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French Word of the Day: La rentrée (is it that time already?)

French Word of the Day: La rentrée (is it that time already?)
Photo: Annie Spratt/Unsplash/Nicolas Raymond
Because today's the day.

Why have we chosen la rentrée?

From news sites to adverts, this word is hard to escape at the moment. 

In France, la rentrée doesn’t only refer to a specific time of year, it is also something of a tradition in France and it’s possible you’ll find yourself overwhelmed by the number of articles instructing you on how to prepare for it as well as the changes that it signals

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So, what does it mean?

La rentrée literally means ‘the return’ and is the term used to mean the start of the school year or the beginning of term and the return to work after the summer holidays during the first week of September.

But as you’ll know if you live in France, it takes on a greater sense of importance than the English translation might suggest. 

In France, with many people – especially those with children – taking three weeks off over the summer and with school children on holiday for a whopping two months during July and August, getting back to work after the break is a big deal.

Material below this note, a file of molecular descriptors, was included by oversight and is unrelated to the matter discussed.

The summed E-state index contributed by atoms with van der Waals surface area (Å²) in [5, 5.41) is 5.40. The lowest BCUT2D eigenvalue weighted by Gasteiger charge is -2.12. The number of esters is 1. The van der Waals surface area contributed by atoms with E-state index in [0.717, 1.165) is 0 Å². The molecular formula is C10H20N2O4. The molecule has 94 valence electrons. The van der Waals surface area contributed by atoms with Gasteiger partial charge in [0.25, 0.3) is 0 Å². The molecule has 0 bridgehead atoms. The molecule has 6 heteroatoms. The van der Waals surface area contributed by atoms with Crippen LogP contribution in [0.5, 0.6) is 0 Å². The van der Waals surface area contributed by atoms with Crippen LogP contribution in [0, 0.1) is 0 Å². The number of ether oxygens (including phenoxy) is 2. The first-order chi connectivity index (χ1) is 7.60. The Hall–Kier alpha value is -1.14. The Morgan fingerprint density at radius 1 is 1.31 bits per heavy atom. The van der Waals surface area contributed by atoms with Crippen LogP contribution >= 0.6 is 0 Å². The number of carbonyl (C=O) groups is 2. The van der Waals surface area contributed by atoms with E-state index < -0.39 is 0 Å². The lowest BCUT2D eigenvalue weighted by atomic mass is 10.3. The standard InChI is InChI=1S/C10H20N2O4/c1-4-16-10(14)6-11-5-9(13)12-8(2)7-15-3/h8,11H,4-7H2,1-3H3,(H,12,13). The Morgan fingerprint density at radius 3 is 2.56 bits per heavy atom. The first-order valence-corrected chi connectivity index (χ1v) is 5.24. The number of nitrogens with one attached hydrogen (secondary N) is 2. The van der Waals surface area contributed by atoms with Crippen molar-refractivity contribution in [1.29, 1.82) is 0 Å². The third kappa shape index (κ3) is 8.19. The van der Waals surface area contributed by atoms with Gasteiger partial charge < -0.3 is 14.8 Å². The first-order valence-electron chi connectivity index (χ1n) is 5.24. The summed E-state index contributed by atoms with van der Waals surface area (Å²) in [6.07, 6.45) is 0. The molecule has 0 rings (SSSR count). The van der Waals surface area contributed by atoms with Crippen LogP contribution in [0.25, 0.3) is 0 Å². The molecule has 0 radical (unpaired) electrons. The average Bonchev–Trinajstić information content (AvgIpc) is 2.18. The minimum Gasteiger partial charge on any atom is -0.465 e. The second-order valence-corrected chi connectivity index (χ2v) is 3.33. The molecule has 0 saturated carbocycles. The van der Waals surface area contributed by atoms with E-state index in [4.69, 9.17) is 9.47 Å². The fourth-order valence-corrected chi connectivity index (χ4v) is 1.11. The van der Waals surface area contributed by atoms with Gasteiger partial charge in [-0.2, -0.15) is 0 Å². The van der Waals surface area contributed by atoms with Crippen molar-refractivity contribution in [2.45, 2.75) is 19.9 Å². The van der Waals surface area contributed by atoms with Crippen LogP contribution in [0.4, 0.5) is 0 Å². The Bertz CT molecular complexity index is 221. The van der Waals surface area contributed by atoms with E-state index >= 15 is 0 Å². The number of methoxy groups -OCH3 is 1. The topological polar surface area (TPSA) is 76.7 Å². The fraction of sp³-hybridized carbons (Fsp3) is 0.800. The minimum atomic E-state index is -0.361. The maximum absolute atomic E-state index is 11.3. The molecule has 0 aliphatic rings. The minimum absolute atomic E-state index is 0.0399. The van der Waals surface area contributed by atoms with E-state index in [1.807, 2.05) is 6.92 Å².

It is almost seen as a substitute for New Year and in France la rentrée is seen as a fresh beginning, which doesn’t only apply to school children.

It also applies to the return to work of France’s politicians.

Photo: AFP
 
Examples

La rentrée scolaire aura lieu début septembre – The start of the school year will take place at the beginning of September.

In headlines: 

Les 100 choses à faire à Paris à la rentrée – One hundred things to do in Paris at the beginning of term.

(Le Figaro)

Le coût de la rentrée scolaire de plus en plus cher – The cost of the start of the school year gets more and more expensive.

(La Depeche)


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